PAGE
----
From the opening jokes about the platypus, to the running jokes about John Hughes movies, Kevin Smith has created another inventively funny movie with a great cast. Two outcast angels, (Matt Damon and Ben Affleck) use a loophole in the bible try to get back into Heaven, which will consequently wipe out existence since God cannot be wrong. Alan Rickman is the voice of God, Chris Rock is the 13th disciple (left out of the bible cuz he was black), Salma Hayek is the muse, Linda Fiorentino the chosen one, oh and Jay and Silent Bob are her guides. really good writing with some sloppy directin but its forgiveable, this is a comedy afterall. Oh yeah its a biblical satire, it's supposed to be funny, don't get offended.

The End of Days **1/2

Arnold Scwarzenneger returns to the big screen with a very good ensemble cast to see who will win in a battle between good and evil. Only in this movie the good isnt all that good, and the evil is truly evil. Gabriel Byrne makes for an excellent Satan, casually offing people, Kevin Pollak is Arnie's sidekick, and Rod Steiger the priest who protects the girl who is supposed to be Satan's bride to let loose the coven of hell and end life as we know it. If only it had ended so much better than it did cuz it had such a great buildup, only to fall flat at the end.

Galaxy Quest ****

The ultimate film for fans of Star Trek featuring Tim Allen in a faux Shatner role, and Sigourney Weaver, Alan Rickman, and Tony Shalhoub round out the cast as has been actors recruited to battle a real live alien force in outer space. Think Three Amigos in Space, only funnier. If you have even a passing interest in Star Trek or Star Wars, or if you know somone who is really into the genre this is a great film to see. No Oscar's to be given out here, just laugh out loud funny.

The Green Mile ****

Tom Hanks is at it again, going for an Oscar nomination he won't get, but Michael Clarke Duncan as the prisoner with the gift to perform miracles will. Basically, the Green Mile is death row, so known for the green tiled floors. An inmate (Duncan) is brought in on heinous charges, tormented by a guard, cared for by another, oh and he brings back mice from the dead. It's from Frank Darabonte who brought us the Shawshank Redemption, also from a Stephen King story. It most certainly is a movie worth seeing, but is NOT the best picture of the year, and a grisly electrocution scene might be unwatchable for some.

Libert Heights ***1/2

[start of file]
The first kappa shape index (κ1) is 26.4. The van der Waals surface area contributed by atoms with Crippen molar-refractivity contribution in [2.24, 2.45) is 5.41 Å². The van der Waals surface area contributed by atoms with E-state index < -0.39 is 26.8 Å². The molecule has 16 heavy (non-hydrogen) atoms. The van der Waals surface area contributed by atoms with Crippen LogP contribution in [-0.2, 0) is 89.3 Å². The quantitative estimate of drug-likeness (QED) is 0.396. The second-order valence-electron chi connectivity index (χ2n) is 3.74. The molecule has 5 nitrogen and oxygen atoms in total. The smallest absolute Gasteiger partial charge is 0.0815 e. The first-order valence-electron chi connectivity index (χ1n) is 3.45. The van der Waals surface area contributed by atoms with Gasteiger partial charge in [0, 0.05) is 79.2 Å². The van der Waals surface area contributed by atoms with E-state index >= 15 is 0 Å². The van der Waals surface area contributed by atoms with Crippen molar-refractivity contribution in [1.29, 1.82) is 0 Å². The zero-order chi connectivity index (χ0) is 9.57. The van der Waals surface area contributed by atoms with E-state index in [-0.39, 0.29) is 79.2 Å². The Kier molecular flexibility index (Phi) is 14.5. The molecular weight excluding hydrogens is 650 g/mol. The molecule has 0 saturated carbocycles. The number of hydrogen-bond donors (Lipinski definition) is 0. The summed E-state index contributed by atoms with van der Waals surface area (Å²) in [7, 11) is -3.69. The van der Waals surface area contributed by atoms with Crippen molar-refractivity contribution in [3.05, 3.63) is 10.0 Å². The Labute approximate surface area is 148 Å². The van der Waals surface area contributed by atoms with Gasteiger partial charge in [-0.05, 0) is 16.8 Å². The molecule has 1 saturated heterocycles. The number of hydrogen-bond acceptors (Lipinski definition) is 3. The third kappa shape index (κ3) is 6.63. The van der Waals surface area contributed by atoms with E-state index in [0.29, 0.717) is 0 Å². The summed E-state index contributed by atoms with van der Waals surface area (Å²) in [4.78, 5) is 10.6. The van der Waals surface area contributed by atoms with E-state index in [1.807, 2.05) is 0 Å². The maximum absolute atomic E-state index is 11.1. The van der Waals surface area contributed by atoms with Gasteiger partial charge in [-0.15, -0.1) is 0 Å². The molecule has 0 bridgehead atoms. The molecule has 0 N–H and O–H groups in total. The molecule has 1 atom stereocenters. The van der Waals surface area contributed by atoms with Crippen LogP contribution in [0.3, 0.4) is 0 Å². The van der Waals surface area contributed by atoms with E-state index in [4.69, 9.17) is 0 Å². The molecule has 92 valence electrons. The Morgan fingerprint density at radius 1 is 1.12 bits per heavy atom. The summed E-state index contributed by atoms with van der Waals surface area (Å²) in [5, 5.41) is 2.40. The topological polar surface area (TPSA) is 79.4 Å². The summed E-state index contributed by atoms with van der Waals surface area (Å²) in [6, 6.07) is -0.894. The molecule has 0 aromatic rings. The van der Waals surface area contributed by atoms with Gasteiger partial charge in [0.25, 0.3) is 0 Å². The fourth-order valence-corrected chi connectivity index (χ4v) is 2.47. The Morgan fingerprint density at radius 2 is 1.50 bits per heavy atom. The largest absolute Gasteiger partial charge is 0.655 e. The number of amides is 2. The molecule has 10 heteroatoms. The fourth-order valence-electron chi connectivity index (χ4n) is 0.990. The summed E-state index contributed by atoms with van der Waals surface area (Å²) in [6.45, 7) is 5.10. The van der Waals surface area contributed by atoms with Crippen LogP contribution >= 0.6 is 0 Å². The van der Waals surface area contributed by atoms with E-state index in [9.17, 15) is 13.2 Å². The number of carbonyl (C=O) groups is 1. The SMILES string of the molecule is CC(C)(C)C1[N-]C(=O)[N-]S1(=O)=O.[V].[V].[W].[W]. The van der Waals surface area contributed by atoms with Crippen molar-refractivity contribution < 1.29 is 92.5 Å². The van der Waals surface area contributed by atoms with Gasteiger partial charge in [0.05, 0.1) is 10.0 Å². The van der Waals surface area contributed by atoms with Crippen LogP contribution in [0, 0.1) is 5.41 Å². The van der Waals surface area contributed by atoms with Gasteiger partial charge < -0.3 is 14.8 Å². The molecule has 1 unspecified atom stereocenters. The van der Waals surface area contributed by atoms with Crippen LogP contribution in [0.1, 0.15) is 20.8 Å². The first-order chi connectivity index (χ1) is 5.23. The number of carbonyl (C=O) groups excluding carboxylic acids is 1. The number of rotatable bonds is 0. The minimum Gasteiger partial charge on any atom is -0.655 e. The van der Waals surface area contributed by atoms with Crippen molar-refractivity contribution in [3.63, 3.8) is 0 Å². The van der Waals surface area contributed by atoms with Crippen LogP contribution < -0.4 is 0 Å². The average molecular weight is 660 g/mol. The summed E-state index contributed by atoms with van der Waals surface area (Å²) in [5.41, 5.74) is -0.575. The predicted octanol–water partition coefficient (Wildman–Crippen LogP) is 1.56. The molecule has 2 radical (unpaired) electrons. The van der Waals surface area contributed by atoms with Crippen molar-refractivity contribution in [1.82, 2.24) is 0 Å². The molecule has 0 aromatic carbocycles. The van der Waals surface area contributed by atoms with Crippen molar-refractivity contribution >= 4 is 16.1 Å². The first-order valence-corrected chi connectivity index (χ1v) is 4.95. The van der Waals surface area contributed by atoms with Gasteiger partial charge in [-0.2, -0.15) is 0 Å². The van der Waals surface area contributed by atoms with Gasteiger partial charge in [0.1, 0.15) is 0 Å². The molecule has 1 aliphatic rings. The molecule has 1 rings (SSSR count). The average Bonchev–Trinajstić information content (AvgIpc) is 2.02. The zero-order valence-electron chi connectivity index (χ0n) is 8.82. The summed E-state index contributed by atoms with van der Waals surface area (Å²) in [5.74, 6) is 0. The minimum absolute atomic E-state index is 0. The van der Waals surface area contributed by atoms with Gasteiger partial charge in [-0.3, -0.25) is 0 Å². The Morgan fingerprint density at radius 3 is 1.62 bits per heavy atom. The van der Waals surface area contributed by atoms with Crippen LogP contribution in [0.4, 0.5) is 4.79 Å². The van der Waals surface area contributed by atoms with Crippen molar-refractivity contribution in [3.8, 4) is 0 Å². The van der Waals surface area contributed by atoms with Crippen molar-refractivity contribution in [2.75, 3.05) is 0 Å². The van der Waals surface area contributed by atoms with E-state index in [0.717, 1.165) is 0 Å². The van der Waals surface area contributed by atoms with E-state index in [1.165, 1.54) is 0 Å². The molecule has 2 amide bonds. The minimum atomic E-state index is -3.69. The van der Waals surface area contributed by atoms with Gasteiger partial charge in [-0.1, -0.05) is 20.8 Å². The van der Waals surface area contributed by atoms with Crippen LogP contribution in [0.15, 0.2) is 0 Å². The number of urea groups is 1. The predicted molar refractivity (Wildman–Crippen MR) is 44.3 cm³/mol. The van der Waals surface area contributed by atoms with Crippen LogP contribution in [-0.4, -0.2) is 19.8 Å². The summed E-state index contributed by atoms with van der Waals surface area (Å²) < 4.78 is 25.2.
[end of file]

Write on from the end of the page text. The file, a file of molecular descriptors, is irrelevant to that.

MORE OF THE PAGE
Barry Levinson is a master film maker. He truly knows what he is doing. This doesnt necessarily mean that what he does will turn into a gem onscreen, but give him a story to tell and he will do it eloquently, gracefully, and add all the right bits of "stuff" needed to make the experience enjoyable. Joe Mantegna and Bebe Neuwirth star as Jewish parents living in Liberty Heights area of Baltimore, Maryland in the 1950's where words like coloreds, Jews, and Negroes were spoken freely with ignorance, not necessarily contempt. The film, told with a series of narrations, mostly from the youngest son Ben (Ben Foster) about growing up jewish there during the time that segregation was ending, and people were starting to come together. Or so it was theoried when the laws were put into place. The very concept of Liberty never existed, racism reigned high everywhere, blacks hating whites, whites hating blacks, jews hating gentiles and vice versa. Ben epitomed what desegregation was supposed to represent, as he dated a black girl, rocked with James Brown, and refused to slight her, even at gunpoint. And of course as a result, everytime he tried something new he was ridiculed, punished, or beaten back. I once heard an African American kid in a class say that being African American and being gay were completely different and no comparison between the two could possibly be drawn. The funny thing is that the gay rights movement is fighting for the same things African Americans fought for in their Civil Right's movement, just as Women fought for equal rights before them. The movie is a pleasant reminder of how unpleasant we were, but also allows us to reflect on how we developed as a society and that we can look forward to al being more humane to everyman regardless of every minor detail we might not like about each other. Liberty Heights? the Heights of Liberty? Maybe I'm reading into it too much, but I'd like to think I'm not. A little slow at times, but I still recommend it.